Remember Portal? Who doesn’t remember the cake, right? Imagine if that diamond in the gaming rough had been more about the turrets and the need to solve puzzles with them, because we all loved the turrets and their creepy voices … or is that just me? Either way, SMG Studio has a little puzzle game that might interest you.

Death Squared is all about solving increasingly complex puzzles by moving box shaped robots around in the right order. It sounds relatively easy enough, until you discover the traps that lay in wait upon your failure that is. The key is cooperation, whether that’s in your own minds eye between the various robots, or with up to four players that each guide a separate coloured drone. Work together and you’ll breeze through it, but one wrong move and it’s all over bar the shouting.

The Sydney studio originally came up with the idea back in 2015, during the 48 hour Global Game Jam. The theme then was ‘what do we do next?’, and it’s an apt description of Death Squared’s puzzle mechanics. You’ll find yourself scratching your head and experimenting considerably, only to get laughingly frustrated when you see the solution but can’t quite make it, either because your teammate isn’t working with you or your twitch controls are failing you.

I’ve had a few runs with Death Squared, and I can attest to its charming frustrations. I get a kick out of solving a puzzle, there’s that inner excitement when it comes to you and it all clicks into place, but here there’s also plenty of opportunities for everything to go horribly and entertainingly wrong. It’s not often I can say I laughed my way through a puzzle, normally I’d be throwing my brain into a fit trying to work it out.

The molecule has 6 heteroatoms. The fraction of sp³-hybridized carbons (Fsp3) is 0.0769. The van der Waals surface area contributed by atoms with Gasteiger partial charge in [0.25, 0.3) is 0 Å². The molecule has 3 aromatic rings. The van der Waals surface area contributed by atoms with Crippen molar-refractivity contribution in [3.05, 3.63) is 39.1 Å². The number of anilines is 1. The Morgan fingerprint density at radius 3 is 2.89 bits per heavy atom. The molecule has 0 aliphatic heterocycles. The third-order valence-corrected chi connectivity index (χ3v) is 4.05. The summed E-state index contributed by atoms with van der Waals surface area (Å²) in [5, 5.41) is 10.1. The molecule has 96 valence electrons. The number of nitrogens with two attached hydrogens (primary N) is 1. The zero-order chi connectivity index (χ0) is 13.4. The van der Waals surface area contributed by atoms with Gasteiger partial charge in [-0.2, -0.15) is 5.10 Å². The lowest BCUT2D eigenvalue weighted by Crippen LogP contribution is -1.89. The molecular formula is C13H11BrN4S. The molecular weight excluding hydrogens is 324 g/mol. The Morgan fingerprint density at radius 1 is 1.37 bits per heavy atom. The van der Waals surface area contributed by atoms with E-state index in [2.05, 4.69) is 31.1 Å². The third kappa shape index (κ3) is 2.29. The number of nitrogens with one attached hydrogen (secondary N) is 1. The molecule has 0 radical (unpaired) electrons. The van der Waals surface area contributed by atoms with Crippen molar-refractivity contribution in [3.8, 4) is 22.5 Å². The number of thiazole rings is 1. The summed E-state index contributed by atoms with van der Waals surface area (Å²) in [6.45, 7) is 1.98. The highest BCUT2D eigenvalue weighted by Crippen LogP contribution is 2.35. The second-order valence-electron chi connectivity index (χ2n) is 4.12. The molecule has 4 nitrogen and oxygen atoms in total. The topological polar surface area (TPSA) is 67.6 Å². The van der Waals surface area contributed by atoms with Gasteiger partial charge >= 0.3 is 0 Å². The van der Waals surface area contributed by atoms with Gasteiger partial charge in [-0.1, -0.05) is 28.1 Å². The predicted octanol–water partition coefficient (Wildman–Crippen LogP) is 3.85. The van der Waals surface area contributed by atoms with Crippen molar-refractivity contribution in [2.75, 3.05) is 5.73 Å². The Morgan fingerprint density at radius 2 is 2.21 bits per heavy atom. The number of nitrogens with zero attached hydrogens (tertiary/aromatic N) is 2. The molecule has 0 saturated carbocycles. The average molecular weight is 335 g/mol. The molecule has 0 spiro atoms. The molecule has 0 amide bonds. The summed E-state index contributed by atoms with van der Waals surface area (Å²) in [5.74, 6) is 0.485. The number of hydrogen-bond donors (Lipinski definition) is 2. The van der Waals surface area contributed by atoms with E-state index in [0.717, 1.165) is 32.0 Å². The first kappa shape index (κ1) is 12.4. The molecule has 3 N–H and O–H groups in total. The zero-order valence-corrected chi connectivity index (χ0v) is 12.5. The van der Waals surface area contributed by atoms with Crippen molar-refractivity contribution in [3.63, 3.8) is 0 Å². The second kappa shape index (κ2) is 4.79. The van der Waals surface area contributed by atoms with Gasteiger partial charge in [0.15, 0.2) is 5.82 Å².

Of the puzzles I’ve had a chance to go hands on with, the complexity level tended to be just at the right level. The solution eventually came together through trial and error, though on the floor of RTX Sydney with a second player, it was at times a tad difficult to judge our timing and plan our moves through all the noise of the convention hall. Still, we powered through the demo puzzles and came out both entertained and intrigued by what else lay in wait in the full release. Controlling the bots was simple enough, you’ll rarely use anything else other than the control stick, so anyone can pick up and play.

It definitely helps to have a friend or more around. You can complete the main campaign solo if you’re keen (the mode is amusingly called ‘Lonely Co-Op’), and I’ll certainly try, but the concept works best when you have someone to work off of. Those little tweeks and turns that can cause success or failure are best shared, plus having another brain to leach off of to solve the puzzles can help too. There’s the promise of even more difficult puzzles in the ‘Vault’, a series of challenges deemed too hard for the main game that will continually provide new content after launch. I can’t wait to see how much hair I lose over those!’

As brief as my time with it may have been, I’m all ready to take on the full experience of Death Squared. Its vibrant nature and sense of humour helps it to stand out from the crowd, and its already got a bit of a following ahead of its launch. I can only imagine how devilish it might get later in life, throwing my brain into a twisted hissy fit. Hopefully I can drag a few friends into hell with me…

Death Squared hits PS4, Xbox One and PC this week … today, in fact, if you’re reading this on the 14th of March. As for the Portal reference, there’s some little hints to that influence through the cubes themselves and the voice over of ‘David’, who runs the simulation. Whether the later puzzles brings further references or a few twists and turns remains to be seen, but I’m easily hooked. Puzzle games will always have a place in my little gaming heart, but Death Squared promises to up the ante and provide some laughter along the way.

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